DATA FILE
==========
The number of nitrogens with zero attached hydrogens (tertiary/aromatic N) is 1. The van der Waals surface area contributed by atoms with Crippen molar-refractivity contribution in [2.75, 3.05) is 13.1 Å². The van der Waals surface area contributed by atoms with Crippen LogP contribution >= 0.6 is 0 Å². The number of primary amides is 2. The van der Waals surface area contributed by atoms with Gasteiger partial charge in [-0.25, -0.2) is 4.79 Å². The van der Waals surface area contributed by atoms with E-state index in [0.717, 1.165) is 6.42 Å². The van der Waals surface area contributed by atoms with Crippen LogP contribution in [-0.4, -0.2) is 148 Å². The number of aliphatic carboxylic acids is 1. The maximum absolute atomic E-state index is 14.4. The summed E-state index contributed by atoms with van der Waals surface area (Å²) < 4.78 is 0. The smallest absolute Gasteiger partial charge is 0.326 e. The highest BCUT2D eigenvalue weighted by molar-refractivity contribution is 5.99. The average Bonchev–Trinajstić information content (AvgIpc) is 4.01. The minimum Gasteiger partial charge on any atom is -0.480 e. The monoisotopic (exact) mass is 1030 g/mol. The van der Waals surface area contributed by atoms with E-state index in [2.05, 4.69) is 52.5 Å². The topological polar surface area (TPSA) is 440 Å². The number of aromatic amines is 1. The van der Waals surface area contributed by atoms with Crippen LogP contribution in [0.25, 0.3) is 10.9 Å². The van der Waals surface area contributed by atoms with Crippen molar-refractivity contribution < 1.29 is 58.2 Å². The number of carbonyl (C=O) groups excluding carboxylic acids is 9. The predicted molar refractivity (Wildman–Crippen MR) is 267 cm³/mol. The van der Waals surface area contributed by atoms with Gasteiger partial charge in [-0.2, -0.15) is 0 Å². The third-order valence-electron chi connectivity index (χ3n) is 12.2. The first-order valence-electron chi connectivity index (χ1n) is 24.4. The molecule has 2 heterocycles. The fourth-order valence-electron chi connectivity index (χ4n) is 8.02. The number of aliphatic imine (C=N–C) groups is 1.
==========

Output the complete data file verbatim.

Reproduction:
The number of nitrogens with zero attached hydrogens (tertiary/aromatic N) is 1. The van der Waals surface area contributed by atoms with Crippen molar-refractivity contribution in [2.75, 3.05) is 13.1 Å². The van der Waals surface area contributed by atoms with Crippen LogP contribution >= 0.6 is 0 Å². The number of primary amides is 2. The van der Waals surface area contributed by atoms with Gasteiger partial charge in [-0.25, -0.2) is 4.79 Å². The van der Waals surface area contributed by atoms with E-state index in [0.717, 1.165) is 6.42 Å². The van der Waals surface area contributed by atoms with Crippen LogP contribution in [-0.4, -0.2) is 148 Å². The number of aliphatic carboxylic acids is 1. The maximum absolute atomic E-state index is 14.4. The summed E-state index contributed by atoms with van der Waals surface area (Å²) < 4.78 is 0. The smallest absolute Gasteiger partial charge is 0.326 e. The highest BCUT2D eigenvalue weighted by molar-refractivity contribution is 5.99. The average Bonchev–Trinajstić information content (AvgIpc) is 4.01. The minimum Gasteiger partial charge on any atom is -0.480 e. The monoisotopic (exact) mass is 1030 g/mol. The van der Waals surface area contributed by atoms with E-state index in [2.05, 4.69) is 52.5 Å². The topological polar surface area (TPSA) is 440 Å². The number of aromatic amines is 1. The van der Waals surface area contributed by atoms with Crippen LogP contribution in [0.25, 0.3) is 10.9 Å². The van der Waals surface area contributed by atoms with Crippen molar-refractivity contribution < 1.29 is 58.2 Å². The number of carbonyl (C=O) groups excluding carboxylic acids is 9. The predicted molar refractivity (Wildman–Crippen MR) is 267 cm³/mol. The van der Waals surface area contributed by atoms with Gasteiger partial charge in [-0.2, -0.15) is 0 Å². The third-order valence-electron chi connectivity index (χ3n) is 12.2. The first-order valence-electron chi connectivity index (χ1n) is 24.4. The molecule has 2 heterocycles. The fourth-order valence-electron chi connectivity index (χ4n) is 8.02. The number of aliphatic imine (C=N–C) groups is 1.